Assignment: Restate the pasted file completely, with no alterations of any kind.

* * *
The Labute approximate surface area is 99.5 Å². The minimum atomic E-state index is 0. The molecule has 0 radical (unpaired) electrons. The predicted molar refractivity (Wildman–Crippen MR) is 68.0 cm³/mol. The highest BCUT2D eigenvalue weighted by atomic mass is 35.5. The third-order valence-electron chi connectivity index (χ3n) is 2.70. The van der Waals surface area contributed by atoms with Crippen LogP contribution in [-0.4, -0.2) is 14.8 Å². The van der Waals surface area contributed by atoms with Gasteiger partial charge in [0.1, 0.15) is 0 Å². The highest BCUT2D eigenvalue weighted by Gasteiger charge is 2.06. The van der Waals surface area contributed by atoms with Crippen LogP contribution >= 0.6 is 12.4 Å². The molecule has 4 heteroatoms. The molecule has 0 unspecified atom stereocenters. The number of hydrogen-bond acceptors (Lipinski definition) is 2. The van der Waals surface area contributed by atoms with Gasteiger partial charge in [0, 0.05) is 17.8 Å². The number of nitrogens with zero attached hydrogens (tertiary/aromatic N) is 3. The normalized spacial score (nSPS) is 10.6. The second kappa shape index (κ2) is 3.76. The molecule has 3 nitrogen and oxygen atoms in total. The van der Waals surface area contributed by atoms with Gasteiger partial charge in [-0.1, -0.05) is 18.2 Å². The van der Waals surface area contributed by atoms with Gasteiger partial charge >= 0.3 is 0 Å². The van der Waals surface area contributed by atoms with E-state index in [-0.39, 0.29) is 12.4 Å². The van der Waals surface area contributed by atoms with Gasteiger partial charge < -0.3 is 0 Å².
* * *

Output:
The Labute approximate surface area is 99.5 Å². The minimum atomic E-state index is 0. The molecule has 0 radical (unpaired) electrons. The predicted molar refractivity (Wildman–Crippen MR) is 68.0 cm³/mol. The highest BCUT2D eigenvalue weighted by atomic mass is 35.5. The third-order valence-electron chi connectivity index (χ3n) is 2.70. The van der Waals surface area contributed by atoms with Crippen LogP contribution in [-0.4, -0.2) is 14.8 Å². The van der Waals surface area contributed by atoms with Gasteiger partial charge in [0.1, 0.15) is 0 Å². The highest BCUT2D eigenvalue weighted by Gasteiger charge is 2.06. The van der Waals surface area contributed by atoms with Crippen LogP contribution >= 0.6 is 12.4 Å². The molecule has 4 heteroatoms. The molecule has 0 unspecified atom stereocenters. The number of hydrogen-bond acceptors (Lipinski definition) is 2. The van der Waals surface area contributed by atoms with Gasteiger partial charge in [0, 0.05) is 17.8 Å². The number of nitrogens with zero attached hydrogens (tertiary/aromatic N) is 3. The normalized spacial score (nSPS) is 10.6. The second kappa shape index (κ2) is 3.76. The molecule has 3 nitrogen and oxygen atoms in total. The van der Waals surface area contributed by atoms with Gasteiger partial charge in [-0.1, -0.05) is 18.2 Å². The van der Waals surface area contributed by atoms with Gasteiger partial charge >= 0.3 is 0 Å². The van der Waals surface area contributed by atoms with E-state index in [-0.39, 0.29) is 12.4 Å². The van der Waals surface area contributed by atoms with Gasteiger partial charge < -0.3 is 0 Å².